Salma Hashul

Salma Hashul is a general practitioner in Stone Town, Zanzibar. She works at the Mnazi Mmoja government hospital. She is a very ambitious woman and she gives us an insight in her career and life.


When did you know you wanted to become a doctor? 

My mother was a pharmacy technician. I used to go to the hospital a lot to visit my mother and I loved her white coat. I wanted to be like her. At first I wanted to become a phamacist but I missed the scholarship application. A new opportunity presented itself when the government of Zanzibar and Cuba initiated a new medical programme in Zanzibar. The goal of the programme was to teach and train doctors in Zanzibar. When I learned of this amazing opportunity, I immediately decided to apply.


What was your medical training like?

My medical training took seven years. The first year consisted of pre-med and a Spanish language course. Spanish was important for us to communicate with the professors from Cuba. After a few months the professors learned English and Swahili and the communication between us improved. The next five years was mostly theoretical, but from the third year we would some have practical and clinical lessons. For example, if you would have a surgical rotation, one would go to surgical ward. The final year is called pre-intern and comprises of mostly clinical work and just a few hours a week of theoretical lessons at school.


After these seven years there is a final examination. When you pass this test the government demands you to do one more year of real interships. This includes three months of obstetrics and gynaecology, three months of general surgery, ENT and orthopedics, three months of internal medicine and three months of paediatrics. After eight years you can be employed by the government and they offered me a job at this hospital.


What do you do at the hospital?

Currently I’m a general practitioner. I work at the fast track department of the hospital, where I see patients with health insurance. The patients without health insurance have to wait longer for their out patient consultation or if they want to be admitted through the fast track they will have to pay in cash. I combine my work as a GP with clinical work at the dialysis unit. The dialysis unit is in de new paediatric building and we have six dialysis beds in our ward. 


What do you like the most about your job?

I like everything. I love being a doctor and helping people. It kills me to see someone suffer because of any kind of disease. So I love every moment and every bit of it, despite the challenges.


What are the biggest challenges? 

There are a lot of challenges. One issue is the logistics in the hospital. When a patients needs multiple medical tests, we have to move the patient to different buildings to complete the work-up. We have a CT-scanner and I can do an interpretation of the scan myself but the official radiologist rapport usually takes a day. Fortunately, when it’s an urgent case, it’s possible to get the rapport the same day.


Another example is the shortage of medication. Sometimes a patient needs medication that’s not available in our hospital and the patients can’t afford to buy it somewhere else. This can be very disappointing.

How many days do you work? 

I work five days but I can have on-call shifts for 36 hours in a row. Unfortunately the salary is not satisfactory. Some doctors go abroad or to the mainland, Tanzania, because the salary is better.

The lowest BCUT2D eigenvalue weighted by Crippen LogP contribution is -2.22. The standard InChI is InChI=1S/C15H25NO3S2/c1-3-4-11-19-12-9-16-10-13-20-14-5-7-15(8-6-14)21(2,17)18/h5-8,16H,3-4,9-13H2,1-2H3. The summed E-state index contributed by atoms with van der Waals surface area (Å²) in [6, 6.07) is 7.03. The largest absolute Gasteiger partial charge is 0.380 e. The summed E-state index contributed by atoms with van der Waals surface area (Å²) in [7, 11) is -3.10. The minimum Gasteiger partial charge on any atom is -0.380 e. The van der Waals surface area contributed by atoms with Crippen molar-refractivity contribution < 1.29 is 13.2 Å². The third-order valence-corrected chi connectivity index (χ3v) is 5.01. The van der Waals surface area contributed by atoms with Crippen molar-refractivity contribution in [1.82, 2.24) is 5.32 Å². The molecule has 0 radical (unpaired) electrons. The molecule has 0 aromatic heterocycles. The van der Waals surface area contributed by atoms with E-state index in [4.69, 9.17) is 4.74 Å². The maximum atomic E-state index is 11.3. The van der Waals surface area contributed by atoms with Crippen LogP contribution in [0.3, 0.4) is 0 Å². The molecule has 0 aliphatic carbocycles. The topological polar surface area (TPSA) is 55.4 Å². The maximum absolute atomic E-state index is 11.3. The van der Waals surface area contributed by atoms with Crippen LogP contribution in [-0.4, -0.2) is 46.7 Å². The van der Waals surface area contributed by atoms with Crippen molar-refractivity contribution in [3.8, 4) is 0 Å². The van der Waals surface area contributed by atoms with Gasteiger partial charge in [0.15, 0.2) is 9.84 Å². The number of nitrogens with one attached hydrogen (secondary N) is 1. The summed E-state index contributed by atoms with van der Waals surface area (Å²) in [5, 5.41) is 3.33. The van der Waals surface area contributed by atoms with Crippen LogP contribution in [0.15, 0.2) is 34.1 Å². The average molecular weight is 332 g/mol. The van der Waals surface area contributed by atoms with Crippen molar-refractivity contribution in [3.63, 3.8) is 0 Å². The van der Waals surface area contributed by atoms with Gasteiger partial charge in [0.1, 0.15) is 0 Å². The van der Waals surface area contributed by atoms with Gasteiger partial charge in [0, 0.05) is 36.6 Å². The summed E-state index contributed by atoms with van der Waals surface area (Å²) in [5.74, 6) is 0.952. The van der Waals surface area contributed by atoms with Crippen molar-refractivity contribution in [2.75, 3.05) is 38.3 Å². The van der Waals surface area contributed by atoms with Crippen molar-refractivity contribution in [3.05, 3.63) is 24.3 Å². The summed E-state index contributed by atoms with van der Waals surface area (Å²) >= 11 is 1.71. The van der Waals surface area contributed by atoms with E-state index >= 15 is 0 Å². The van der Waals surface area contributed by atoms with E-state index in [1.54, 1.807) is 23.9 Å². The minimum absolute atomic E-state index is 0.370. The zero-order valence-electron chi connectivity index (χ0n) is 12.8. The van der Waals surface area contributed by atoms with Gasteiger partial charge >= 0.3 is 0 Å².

What is the difference between a government and private hospital?

In Zanzibar we have three main private hospitals. They have more than 90% of de medications on the shelf and a lot less waiting time. They can have specialist fly in from abroad and it’s run much more like a business. In our government hospital everything is free, from dialysis, to an MRI. That’s also the reason I want to work here, because I want to help everyone.


What do you hope changes in health care in Zanzibar?

When you are a young GP, you dream about the perfect hospital. My hope is that every department is under one roof, that the medicals tests are done quickly, there is only a limited waiting list and that the hospital provides a good environment for patients and doctors.


What is your ambition for the future?

It’s my dream to become a nephrologist. To become a nephrologist I have to do three years of internal medicine and then three more years of nephrology. I received a scholarship to do my internal medicine training in Cuba.


What is your family life like?

I have two girls and they both have brachial plexus injury from shoulder dystocia at birth. This means they have some physical disabilities. My husband lives in Arusha, in Tanzania. At the moment he is in Zanzibar and I often go to Arusha to visit him. I find that family life is always difficult to combine with the life of a doctor.


Being a specialist is a dream many general practitioners in Zanzibar have. On one hand I want to spend time with my girls, but on the other hand I want to specialise to provide them with a good future and to serve my country more. Unfortunately it is not possible to take my children to Cuba and I don’t have a scholarship for the University of Tanzania.


Do you have advice for young doctors?

Being a doctor is not only wearing a white coat. If you want to become a doctor it should come from your heart. There are a lot of challenges during your training. You won’t have time to go shopping, go to the beach or party. You need to sacrifice most of your time to become a doctor. And most important: a good doctor has to focus on one thing, and that is the patient. The patient comes first.  

I spoke to Salma in September of 2018 and she started her training in Cuba in November 2018.